[x]Jacob Zenn, “Cooperation or competition: Boko Haram and Ansaru after the Mali intervention,” CTC Sentinel, March 2013, Volume 6, Issue 3,

[xi]Omar Mahmood, “The potentially more sinister threat in Boko Haram’s split,” Institute for Security Studies, July 12, 2018,

[xii]“Boko Haram releases video on Molai village clash,” SITE Intelligence Group, December 19, 2018, English translation available at; and “Boko Haram releases video of nighttime attack in Borno killing 5 Nigerian soldiers,” SITE Intelligence Group, November 29, 2018, English translation available by subscription at

[xiii]“Boko Haram attacks military base in Nigeria,” Agence France Presse, January 15, 2019,; “Threat Update Situation Report: September 26, 2018,” Critical Threats Project at the American Enterprise Institute, September 26, 2018,; Abdulkareem Haruna, “Boko Haram attacks Jakana,” Premium Times, July 26, 2018,; “Hundreds of Nigerian troops missing after Boko Haram overruns base,” Agence France Presse, July 15, 2018,; “Nigeria troops repel Boko Haram attack on base in Arege, Borno State,” Defense Post, October 13, 2018,; “16 soldiers missing after Boko Haram attack,” Agence France Presse, November 6, 2018,; Shehu Osman, “Boko Haram: Insurgents burn two military formations in Yobe,” Daily Post, November 8, 2018,; and Samuel Ogundipe, “UPDATED: Metele attack: Casualty rises after Boko Haram opened fire on rescue team,” November 25, 2018, Premium Times,

[xiv]“Nigerian soldiers fighting Boko Haram protest, seize airport: Army reacts,” Premium Times, August 13, 2018,; Paul Carsten, “Nigerian military struggles against Islamic State West Africa-sources,” Reuters, September 19, 2018,; and Courtney Kube and Alexander Smith, “Hundreds of Nigerian soldiers unaccounted for after ISIS attack, officials say,” NBC News, July 18, 2018,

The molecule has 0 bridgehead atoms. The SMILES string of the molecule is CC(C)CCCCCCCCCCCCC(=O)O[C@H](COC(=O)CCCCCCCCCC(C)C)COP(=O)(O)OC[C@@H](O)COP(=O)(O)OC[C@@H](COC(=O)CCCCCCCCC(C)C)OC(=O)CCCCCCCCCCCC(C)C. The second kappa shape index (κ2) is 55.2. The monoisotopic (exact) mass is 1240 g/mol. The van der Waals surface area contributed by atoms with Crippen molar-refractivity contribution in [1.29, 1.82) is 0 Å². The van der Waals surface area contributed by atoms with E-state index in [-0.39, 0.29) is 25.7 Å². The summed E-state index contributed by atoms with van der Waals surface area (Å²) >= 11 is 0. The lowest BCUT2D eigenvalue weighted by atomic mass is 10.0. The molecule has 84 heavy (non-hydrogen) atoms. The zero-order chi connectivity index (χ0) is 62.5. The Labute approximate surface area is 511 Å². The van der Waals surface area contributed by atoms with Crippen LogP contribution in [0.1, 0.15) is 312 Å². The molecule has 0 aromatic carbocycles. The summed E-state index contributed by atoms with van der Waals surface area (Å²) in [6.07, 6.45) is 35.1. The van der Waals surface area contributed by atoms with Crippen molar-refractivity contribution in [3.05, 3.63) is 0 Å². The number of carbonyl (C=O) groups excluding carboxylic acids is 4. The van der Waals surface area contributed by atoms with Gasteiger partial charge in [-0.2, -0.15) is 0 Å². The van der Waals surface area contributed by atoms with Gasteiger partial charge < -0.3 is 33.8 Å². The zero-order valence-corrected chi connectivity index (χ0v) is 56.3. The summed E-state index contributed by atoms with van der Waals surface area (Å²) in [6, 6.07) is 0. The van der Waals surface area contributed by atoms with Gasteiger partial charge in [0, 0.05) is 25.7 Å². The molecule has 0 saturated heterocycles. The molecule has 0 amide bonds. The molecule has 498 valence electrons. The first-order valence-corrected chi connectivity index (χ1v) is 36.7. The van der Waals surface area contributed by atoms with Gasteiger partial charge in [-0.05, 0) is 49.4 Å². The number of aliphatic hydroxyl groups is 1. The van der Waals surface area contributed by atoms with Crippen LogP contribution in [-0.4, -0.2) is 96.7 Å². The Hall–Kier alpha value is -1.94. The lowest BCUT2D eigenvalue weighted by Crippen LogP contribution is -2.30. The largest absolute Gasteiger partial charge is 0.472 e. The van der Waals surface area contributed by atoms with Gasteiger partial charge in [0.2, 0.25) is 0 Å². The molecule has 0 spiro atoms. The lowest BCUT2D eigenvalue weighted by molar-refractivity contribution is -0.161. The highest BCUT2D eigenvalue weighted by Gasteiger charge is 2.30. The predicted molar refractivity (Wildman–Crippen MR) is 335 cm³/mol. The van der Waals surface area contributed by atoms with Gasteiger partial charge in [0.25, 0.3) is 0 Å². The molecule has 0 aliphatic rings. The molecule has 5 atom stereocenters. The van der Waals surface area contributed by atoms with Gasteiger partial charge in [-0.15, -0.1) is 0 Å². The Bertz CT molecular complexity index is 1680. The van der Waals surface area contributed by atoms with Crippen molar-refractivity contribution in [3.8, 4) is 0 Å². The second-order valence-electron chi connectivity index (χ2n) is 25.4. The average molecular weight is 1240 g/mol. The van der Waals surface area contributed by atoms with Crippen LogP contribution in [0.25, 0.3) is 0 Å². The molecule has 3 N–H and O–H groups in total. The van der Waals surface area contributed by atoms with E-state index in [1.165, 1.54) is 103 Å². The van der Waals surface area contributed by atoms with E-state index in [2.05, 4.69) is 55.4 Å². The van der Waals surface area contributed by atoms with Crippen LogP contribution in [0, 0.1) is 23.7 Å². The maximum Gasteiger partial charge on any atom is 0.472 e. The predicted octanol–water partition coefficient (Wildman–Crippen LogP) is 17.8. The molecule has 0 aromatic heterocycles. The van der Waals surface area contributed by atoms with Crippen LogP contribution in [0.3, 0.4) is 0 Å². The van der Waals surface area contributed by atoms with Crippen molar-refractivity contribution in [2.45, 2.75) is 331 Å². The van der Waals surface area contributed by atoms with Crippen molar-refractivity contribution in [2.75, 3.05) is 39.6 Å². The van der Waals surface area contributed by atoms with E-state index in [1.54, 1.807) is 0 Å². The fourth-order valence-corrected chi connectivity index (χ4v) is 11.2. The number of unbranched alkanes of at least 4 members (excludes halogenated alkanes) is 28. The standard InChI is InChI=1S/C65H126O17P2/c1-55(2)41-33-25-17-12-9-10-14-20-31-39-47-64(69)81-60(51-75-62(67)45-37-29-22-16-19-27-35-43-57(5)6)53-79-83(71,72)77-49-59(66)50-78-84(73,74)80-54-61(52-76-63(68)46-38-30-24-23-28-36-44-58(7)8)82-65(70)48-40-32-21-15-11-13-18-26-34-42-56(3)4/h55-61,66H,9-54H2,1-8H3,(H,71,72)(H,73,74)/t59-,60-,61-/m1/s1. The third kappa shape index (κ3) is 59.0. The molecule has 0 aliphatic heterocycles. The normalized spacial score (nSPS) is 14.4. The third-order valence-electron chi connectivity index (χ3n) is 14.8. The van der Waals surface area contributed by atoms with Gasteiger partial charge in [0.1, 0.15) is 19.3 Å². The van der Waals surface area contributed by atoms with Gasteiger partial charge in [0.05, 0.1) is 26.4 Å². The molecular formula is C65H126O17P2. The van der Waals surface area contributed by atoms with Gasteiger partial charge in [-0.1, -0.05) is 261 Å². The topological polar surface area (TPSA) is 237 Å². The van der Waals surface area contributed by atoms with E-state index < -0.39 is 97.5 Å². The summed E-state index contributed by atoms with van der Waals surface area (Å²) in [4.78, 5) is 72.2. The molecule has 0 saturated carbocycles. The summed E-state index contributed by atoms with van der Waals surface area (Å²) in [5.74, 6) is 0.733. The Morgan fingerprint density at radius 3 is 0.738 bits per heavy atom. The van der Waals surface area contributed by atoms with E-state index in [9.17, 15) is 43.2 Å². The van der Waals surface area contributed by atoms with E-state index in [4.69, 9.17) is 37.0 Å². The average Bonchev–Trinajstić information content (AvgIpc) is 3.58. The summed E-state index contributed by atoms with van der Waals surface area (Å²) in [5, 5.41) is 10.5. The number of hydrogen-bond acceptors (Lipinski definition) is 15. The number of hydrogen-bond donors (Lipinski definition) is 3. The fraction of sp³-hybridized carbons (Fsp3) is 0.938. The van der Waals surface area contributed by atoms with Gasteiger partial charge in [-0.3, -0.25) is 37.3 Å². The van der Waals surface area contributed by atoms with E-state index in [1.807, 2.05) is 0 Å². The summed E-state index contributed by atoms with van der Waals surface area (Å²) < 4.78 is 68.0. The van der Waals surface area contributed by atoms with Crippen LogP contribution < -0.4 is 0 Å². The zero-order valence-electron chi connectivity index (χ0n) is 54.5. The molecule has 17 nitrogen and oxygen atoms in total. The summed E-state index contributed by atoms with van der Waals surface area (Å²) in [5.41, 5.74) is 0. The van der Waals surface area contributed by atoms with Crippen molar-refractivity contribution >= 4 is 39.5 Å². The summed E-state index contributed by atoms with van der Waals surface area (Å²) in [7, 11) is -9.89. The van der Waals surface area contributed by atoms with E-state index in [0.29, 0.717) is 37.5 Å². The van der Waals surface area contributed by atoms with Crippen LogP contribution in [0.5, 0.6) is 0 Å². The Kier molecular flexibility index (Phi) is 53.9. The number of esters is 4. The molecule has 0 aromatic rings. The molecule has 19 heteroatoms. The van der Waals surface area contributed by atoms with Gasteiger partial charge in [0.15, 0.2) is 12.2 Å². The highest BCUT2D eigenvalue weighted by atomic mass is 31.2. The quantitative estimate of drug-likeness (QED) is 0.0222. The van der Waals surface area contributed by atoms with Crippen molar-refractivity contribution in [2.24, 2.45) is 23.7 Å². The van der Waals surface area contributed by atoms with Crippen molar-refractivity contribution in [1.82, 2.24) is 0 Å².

[xv]Ruth Maclean, “Boko Haram launches series of attacks in north-east Nigeria,” The Guardian, December 28, 2018,

[xvi]“Nigeria: Boko Haram claims control of Bama, others,” Premium Times, September 9, 2014,; Ruth Maclean and Ismail Alfa, “Nigerians forced out by Boko Haram return to ruins and continuing risk,” The Guardian, July 27, 2018,; andTom Peters, “Backgrounder: Boko Haram in Nigeria,” Critical Threats Project at the American Enterprise Institute, November 16, 2017,

[xvii]“Abuja attack: Car bomb hits Nigeria UN building,” BBC, August 26, 2011,

[xviii]Elisha Bala-Gbogbo and Tope Alake, “Insurgents Plan “Massive Attacks” in Nigeria, Minister Says,” January 21, 2019,

[xix]Fidelis Mbah, “Nigeria leader says President Buhari ‘can’t hold fair election’,” Al Jazeera, January 21, 2019,

[xx]Colonel Timothy Antigha, “Counter-insurgency: the broader implications of recent execution of Boko Haram commanders,” Sahara Reporters, October 8, 2018,

[xxi]Paul Carsten, “Nigerian military struggles against Islamic State West Africa-sources,” Reuters, September 19, 2018,

[xxii]“Threat Update Situation Report: July 31, 2018,” Critical Threats Project at the American Enterprise Institute,; and “Nigeria to send air force and 1,000 personnel to tackle banditry,” Reuters, July 29, 2018,

[xxiii]“May/June 2018 conflict trackers,” February 15, 2018, Foundation for Partnership Initiatives in the Niger Delta, July 18, 2018,; “Buratai orders formation of five new Army bases—official,” Premium Times, July 29, 2018,; and “Southern Cameroons war: Anxiety as Ambazonian refugees flood Taraba communities in Nigeria,” August 27, 2018,

[xxiv]“Benue crisis: Air Force deploys 2 fighter jets, 300 special forces,” Vanguard, June 25, 2018,

[xxv]Michelle Faul, “Nigeria postpones elections, focuses on major offensive against Boko Haram,” Associated Press, February 7, 2015,

[xxvi]“Stopping Nigeria’s spiraling farmer-herder violence,” International Crisis Group, July 26, 2018,

[xxvii]Hilary Matfess, “Three years later, a look back at the #BringBackOurGirls catch-22,” The Daily Beast, April 14, 2017,; and Cheryl Pellerin, “DOD sends UAV, 80 airmen to help Nigerian search,” American Forces Press Service, May 22, 2014,

[xxviii]Faith Karimi, “US has hundreds of troops in Niger. Here’s why,” CNN, May 10l 2018,

[xxix]“Obama to deploy 300 US troops to Cameroon to fight Boko Haram,” The Guardian, October 14, 2015,

[xxx]Ryan Browne, “US to reduce number of troops in Africa,” CNN, November 15, 2018,; and John Vandiver, “Pentagon to cut scores of US troops in Africa as mission changes,” Stars and Stripes, November 16, 2018,

[xxxi]“Fighters from new rebel group attack Chad soldiers at Libya border,” Reuters, August 24, 2018,